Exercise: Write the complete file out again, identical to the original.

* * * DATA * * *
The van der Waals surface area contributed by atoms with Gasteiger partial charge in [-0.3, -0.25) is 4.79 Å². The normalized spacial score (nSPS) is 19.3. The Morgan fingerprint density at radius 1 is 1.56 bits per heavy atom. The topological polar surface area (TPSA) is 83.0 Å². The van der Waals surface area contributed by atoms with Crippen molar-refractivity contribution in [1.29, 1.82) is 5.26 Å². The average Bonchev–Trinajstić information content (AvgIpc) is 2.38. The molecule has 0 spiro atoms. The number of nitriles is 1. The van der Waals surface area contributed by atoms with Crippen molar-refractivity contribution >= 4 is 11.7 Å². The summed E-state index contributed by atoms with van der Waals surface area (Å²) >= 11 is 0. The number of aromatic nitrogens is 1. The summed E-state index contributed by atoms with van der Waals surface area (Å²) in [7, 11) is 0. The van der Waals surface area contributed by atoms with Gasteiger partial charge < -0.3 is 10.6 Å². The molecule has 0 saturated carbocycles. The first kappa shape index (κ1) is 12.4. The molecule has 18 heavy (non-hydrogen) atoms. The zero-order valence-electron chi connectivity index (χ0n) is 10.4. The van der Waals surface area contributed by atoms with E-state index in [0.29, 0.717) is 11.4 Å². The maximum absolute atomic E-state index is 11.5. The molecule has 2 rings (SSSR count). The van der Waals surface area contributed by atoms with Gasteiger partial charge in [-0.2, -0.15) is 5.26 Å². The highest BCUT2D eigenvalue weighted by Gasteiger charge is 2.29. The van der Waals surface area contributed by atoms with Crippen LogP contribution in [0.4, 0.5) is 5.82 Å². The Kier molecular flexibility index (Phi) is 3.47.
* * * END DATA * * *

The van der Waals surface area contributed by atoms with Gasteiger partial charge in [-0.3, -0.25) is 4.79 Å². The normalized spacial score (nSPS) is 19.3. The Morgan fingerprint density at radius 1 is 1.56 bits per heavy atom. The topological polar surface area (TPSA) is 83.0 Å². The van der Waals surface area contributed by atoms with Crippen molar-refractivity contribution in [1.29, 1.82) is 5.26 Å². The average Bonchev–Trinajstić information content (AvgIpc) is 2.38. The molecule has 0 spiro atoms. The number of nitriles is 1. The van der Waals surface area contributed by atoms with Crippen molar-refractivity contribution >= 4 is 11.7 Å². The summed E-state index contributed by atoms with van der Waals surface area (Å²) >= 11 is 0. The number of aromatic nitrogens is 1. The summed E-state index contributed by atoms with van der Waals surface area (Å²) in [7, 11) is 0. The van der Waals surface area contributed by atoms with Gasteiger partial charge < -0.3 is 10.6 Å². The molecule has 0 saturated carbocycles. The first kappa shape index (κ1) is 12.4. The molecule has 18 heavy (non-hydrogen) atoms. The zero-order valence-electron chi connectivity index (χ0n) is 10.4. The van der Waals surface area contributed by atoms with E-state index in [0.29, 0.717) is 11.4 Å². The maximum absolute atomic E-state index is 11.5. The molecule has 2 rings (SSSR count). The van der Waals surface area contributed by atoms with Gasteiger partial charge in [-0.2, -0.15) is 5.26 Å². The highest BCUT2D eigenvalue weighted by Gasteiger charge is 2.29. The van der Waals surface area contributed by atoms with Crippen LogP contribution in [0.4, 0.5) is 5.82 Å². The Kier molecular flexibility index (Phi) is 3.47.